Maoist ideology has lost its relevance internationally, even in China, and is unlikely to survive in a vibrant democracy like India in the long run.17 Large-scale media activism, greater penetration of mass media, and increasing levels of awareness and education are helping to deepen democratic norms in the country and are influencing political will. In the case of the Maoists, New Delhi's political will to act is on the cusp of being swayed towards a multipronged campaign. Under these circumstances, the insurgency's vulnerabilities discussed above present that much-needed breakthrough opportunity for the final push to action. This vital political will is nevertheless unlikely to reach decisive proportions due to the following constraints:

  1. Vote-bank politics are likely to prevent state governments from letting the central government handle the issue. After all, the Maoist insurgency is still considered a law and order problem, which unfortunately is under state jurisdiction.
  2. Even the central government is reluctant to deploy SOF (military or paramilitary) from fear of a political backlash due to likely civilian casualties.
  3. In a society where caste continues to play a major role in binding groups of people together, action against a particular group of Maoists can easily be distorted by the opposition in the parliament to insinuate government bias and drive away popular support. Such possibilities are major impediments to bolstering political will and decision-making, especially when coalition governments are the order of the day.
  4. Large-scale official corruption and collusive bureaucratic capitalism are the major impediments to the implementation of the Malaya model.

Notwithstanding the above issues, in India a trigger event like the Mumbai terrorist attack of 26 November 2008 can easily kick off the kind of public outcry needed to focus political will and force the decision-making that are key to countering the Maoist insurgency in the long run. Another disaster may be what it takes for the Indian government to finally do something about the chronic insurgent violence in the Indian countryside.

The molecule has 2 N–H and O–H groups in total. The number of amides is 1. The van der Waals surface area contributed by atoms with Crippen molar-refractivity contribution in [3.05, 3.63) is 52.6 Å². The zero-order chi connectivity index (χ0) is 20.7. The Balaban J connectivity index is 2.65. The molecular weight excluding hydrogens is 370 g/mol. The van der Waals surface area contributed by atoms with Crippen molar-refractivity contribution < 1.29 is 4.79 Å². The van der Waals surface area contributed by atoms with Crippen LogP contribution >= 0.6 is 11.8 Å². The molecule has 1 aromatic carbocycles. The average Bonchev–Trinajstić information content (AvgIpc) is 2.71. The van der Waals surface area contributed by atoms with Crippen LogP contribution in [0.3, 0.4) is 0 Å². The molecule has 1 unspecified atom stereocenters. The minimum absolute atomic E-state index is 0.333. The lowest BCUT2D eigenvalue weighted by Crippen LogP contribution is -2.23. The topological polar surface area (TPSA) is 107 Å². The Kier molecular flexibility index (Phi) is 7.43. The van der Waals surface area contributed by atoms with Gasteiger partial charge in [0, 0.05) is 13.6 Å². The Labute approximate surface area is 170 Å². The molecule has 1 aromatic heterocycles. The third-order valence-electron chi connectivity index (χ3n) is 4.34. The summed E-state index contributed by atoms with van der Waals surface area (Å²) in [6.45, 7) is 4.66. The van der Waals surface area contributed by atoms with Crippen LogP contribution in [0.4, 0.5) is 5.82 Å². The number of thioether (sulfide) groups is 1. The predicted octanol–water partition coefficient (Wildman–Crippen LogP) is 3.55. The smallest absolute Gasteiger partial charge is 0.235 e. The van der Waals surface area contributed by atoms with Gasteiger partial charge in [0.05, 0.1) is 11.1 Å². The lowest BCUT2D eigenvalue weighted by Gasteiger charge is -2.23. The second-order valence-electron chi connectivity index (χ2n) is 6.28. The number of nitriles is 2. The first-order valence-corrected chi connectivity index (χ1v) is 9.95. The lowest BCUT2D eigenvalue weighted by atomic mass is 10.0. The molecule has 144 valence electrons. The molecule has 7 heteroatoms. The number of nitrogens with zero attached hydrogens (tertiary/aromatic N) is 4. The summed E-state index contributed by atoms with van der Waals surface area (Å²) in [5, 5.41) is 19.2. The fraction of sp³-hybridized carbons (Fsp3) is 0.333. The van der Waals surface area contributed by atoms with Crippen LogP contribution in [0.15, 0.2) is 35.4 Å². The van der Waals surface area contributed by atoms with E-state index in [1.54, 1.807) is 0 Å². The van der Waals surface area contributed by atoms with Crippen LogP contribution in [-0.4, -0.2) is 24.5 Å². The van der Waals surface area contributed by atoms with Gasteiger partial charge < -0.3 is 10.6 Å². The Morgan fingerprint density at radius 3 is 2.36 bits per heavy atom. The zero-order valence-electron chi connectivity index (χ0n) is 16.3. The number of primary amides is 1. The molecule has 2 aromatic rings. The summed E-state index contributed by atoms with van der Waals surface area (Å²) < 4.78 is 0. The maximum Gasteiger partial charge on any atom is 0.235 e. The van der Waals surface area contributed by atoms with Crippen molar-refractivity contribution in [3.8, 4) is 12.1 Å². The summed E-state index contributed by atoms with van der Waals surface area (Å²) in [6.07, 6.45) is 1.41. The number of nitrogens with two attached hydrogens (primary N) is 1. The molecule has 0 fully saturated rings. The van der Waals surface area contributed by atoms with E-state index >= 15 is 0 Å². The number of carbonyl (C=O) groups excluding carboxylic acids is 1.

About the Author(s): Gp Capt Srinivas Ganapathiraju, IAF, is chief operations officer of a premier Indian Air Force base.


NOTES:

1. Bidyut Chakrabarty and Rajat Kumar Kujur, Maoism in India: Reincarnation of Ultra-Left Wing Extremism in the Twenty- First Century (New York: Routledge, 2010), 4.

2. Ajai Sahni, "The Maoists: Dance of the Tarantula," South Asia Terrorism Portal, 5 March 2012: http://www.satp.org/satporgtp/ sair/Archives/sair10/10_35.htm#assessment1

3. Chakrabarty and Kujur, Maoism in India, 195.

4. A few examples: On 29 June 2008, Maoists attacked a boat on Balimela reservoir in Orissa that carried four anti-Maoist police officials and 60 Greyhound commandos, killing 38 troops. On 16 July 2008, 21 policemen died when a police van was blown up in a landmine blast in the Malkangiri district of Orissa. On 13 April 2009, 10 paramilitary troops were killed when Maoists attacked a bauxite mine in the Koraput district of eastern Orissa. On 15 February 2010, in Silda, in the West Midnapore district of West Bengal, 24 personnel of the Eastern Frontier Rifles died when Maoists attacked their camp. On 4 April 2010, Maoists triggered a landmine blast in the Koraput district of Orrisa that killed 11 security personnel of the elite anti-Naxal Special Operations Group. The list goes on. For more, see the Times of India archive: http://articles.timesofindia.indiatimes.com/2010-05-17/ india/28309767_1_maoists-ambush-bastar-saranda